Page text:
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A Full Range

Buff burgers, jerky, jewelry and nearly indestructible shoes. The buffalo are back--and with them come a whole herd of products.

February 06, 1996|BERKLEY HUDSON | SPECIAL TO THE TIMES

You may have heard about the comeback of the bison from the turn of the century, when the only place the buffalo seemed to roam was on nickels. And you may have heard about the popularity of buffalo burgers, steaks, hot dogs and even buffalo pizza.

"The great shaggy beasts are rising into national consciousness again, and they have a lot of helpers--some motivated by fun, some by profit and some by a sense of spiritual or ecological propriety," writes Bay Area ecologist Ernest Callenbach, whose "Bring Back the Buffalo!" was published in January by Island Press. The buffalo, he writes, "is becoming reestablished, both in imagery and in fact."

In the process, buffalo-fueled products are appearing in restaurants, frozen food display cases and boutiques, or on greeting cards, postage stamps, belt buckles and bolo ties. Buffalo businesses have their own World Wide Web sites. Indeed, Callenbach, citing the low-fat, low-cholesterol, low-calorie attributes of buffalo meat, writes: "A 'McBuff' burger may not be far away."

As consumer demand spurs the growth industry of buffalo ranching, byproducts increasingly are being made from hides, bones and meat, once considered commercially worthless. And now comes the latest carrier of buffalo spirit of the moment: shoes thundering across the retail landscape.

Harrison Trask of Bozeman, Mont., discovered that when buffalo hide is tanned properly, it is "soft and mellow, but strong as iron." This makes ideal shoes, says Trask, extolling the virtues of "America's original leather--field tested by Native Americans for over 500 years."

Three years ago, when Trask was fly-fishing in Yellowstone National Park, he saw a buffalo herd along the Madison River. He wondered if anyone was manufacturing shoes from bison hides. Says Tad W. Swanson, a vice president for H.S. Trask & Co.: "It was a baffling contradiction why the best leather around was not being used for shoes."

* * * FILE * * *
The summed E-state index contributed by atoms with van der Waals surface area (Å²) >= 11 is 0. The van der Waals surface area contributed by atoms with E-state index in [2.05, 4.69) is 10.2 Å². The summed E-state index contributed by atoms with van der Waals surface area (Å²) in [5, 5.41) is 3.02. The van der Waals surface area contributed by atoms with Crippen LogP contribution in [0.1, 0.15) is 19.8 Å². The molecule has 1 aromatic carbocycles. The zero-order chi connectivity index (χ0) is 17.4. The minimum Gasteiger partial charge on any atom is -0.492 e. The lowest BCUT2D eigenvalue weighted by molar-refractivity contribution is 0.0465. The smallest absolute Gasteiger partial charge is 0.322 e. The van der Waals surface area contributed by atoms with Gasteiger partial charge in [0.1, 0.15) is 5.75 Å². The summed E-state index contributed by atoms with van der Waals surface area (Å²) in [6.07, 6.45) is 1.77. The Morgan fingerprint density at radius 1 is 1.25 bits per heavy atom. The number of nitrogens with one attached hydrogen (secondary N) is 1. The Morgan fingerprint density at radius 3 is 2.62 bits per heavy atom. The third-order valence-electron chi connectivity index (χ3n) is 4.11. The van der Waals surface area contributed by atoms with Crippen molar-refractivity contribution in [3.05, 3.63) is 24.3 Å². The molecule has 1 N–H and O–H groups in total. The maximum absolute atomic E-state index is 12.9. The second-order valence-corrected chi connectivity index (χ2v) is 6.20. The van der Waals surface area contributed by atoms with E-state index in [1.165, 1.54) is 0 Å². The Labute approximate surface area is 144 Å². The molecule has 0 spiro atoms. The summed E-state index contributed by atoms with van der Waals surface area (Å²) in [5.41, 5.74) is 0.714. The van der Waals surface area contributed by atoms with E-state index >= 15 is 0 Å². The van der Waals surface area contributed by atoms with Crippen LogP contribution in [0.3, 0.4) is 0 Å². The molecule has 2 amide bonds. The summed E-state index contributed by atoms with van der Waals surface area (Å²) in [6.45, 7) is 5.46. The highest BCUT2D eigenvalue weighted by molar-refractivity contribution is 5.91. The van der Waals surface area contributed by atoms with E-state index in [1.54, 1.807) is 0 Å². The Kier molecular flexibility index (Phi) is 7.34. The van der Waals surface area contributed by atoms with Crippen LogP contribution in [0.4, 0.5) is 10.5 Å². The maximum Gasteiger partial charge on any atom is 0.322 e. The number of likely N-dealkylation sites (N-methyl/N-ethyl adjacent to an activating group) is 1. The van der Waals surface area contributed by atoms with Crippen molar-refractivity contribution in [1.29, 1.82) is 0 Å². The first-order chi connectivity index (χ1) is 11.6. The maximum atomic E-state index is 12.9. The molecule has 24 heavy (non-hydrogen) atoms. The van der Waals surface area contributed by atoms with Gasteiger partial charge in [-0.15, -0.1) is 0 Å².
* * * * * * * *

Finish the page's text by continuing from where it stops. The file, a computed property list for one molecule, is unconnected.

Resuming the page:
Trask had several hides tanned. "It came out so soft you couldn't make a pair of shoes," Swanson says. "Nobody knew how to tan it."

Trask went to a shoe show in Germany where he was talking with someone about the bison, distinctly North American, though often referred to similarly as the Asian buffalo. The man said he had a friend who might have a tanning recipe. Indeed, in a box in a centuries-old tannery, a recipe was found, perhaps dating from the 19th century when hides were brought from America.

Trask, who was a Reebok regional sales manager, started his own company in 1994. Now H.S. Trask & Co. shoes, designed mainly for men, compete in the "rugged casuals" market. Priced between $120 and $200, the shoes are sold in upscale stores from coast to coast, including locally at Nordstrom, Johnston & Murphy, and Boulevard Footwear & Bootery. By fall there will be 30 styles, including hiking boots, sandals, Oxfords with lug soles and a modified Doc Martens look.

Jeff Nichols, manager of Pasadena's Boulevard Footwear & Bootery, which also has stores in Santa Monica and Newport Beach, says that within three months of getting the first batch of Trasks in October, his store had nearly sold out. "If you could do that with every shoe, you'd have a very profitable store."

Boulevard salesman Mark Throckmorton says the novelty makes the shoes fun to sell. With some customers, Throckmorton shares stories of his youth in Kansas, where old-timers handed down family stories about those who saw buffalo herds so large they took three days to pass one spot.

Harrison Trask counts on this link with an American icon to boost the company's sales to 200,000 pairs annually by 2000.

To a lesser degree, other bison byproducts--such as skulls, jawbones, vests and even dog food--are becoming available.

Since November, Saks Fifth Avenue in Beverly Hills has carried briefcases and purses, handmade in Italy and distributed by the Denver Buffalo Co. "It's one of those items you have to touch and feel. Then you fall in love with it," says Ed Morrissey, a Denver Buffalo vice president. Briefcases cost $650 to $800; purses, $250 to $750.

Buffalo skulls, at $360 each, and mounted heads, which sell for up $4,600, are sold by mail order. For the less extravagant consumer, the company also offers hickory-smoked jerky and sausages to stores nationwide. Its buff dogs and buff burgers are sold at Colorado professional sports events.

The Denver-based firm, which has a hotel and two restaurants, bills itself as having the "largest buffalo marketing organization worldwide"--all started by multimillionaire Will McFarlane, who says he's doing for the buffalo what Apple's Steven Jobs did for computers.

No less ambitious is Thundering Herd Buffalo, based in Reno. The husband-and-wife team of Ann and Alan Hutchinson operates a mail-order catalog. For $127, including overnight shipping, they sell a 10-pound sampler of sirloin roast, lean steaks, stew meat and burgers.

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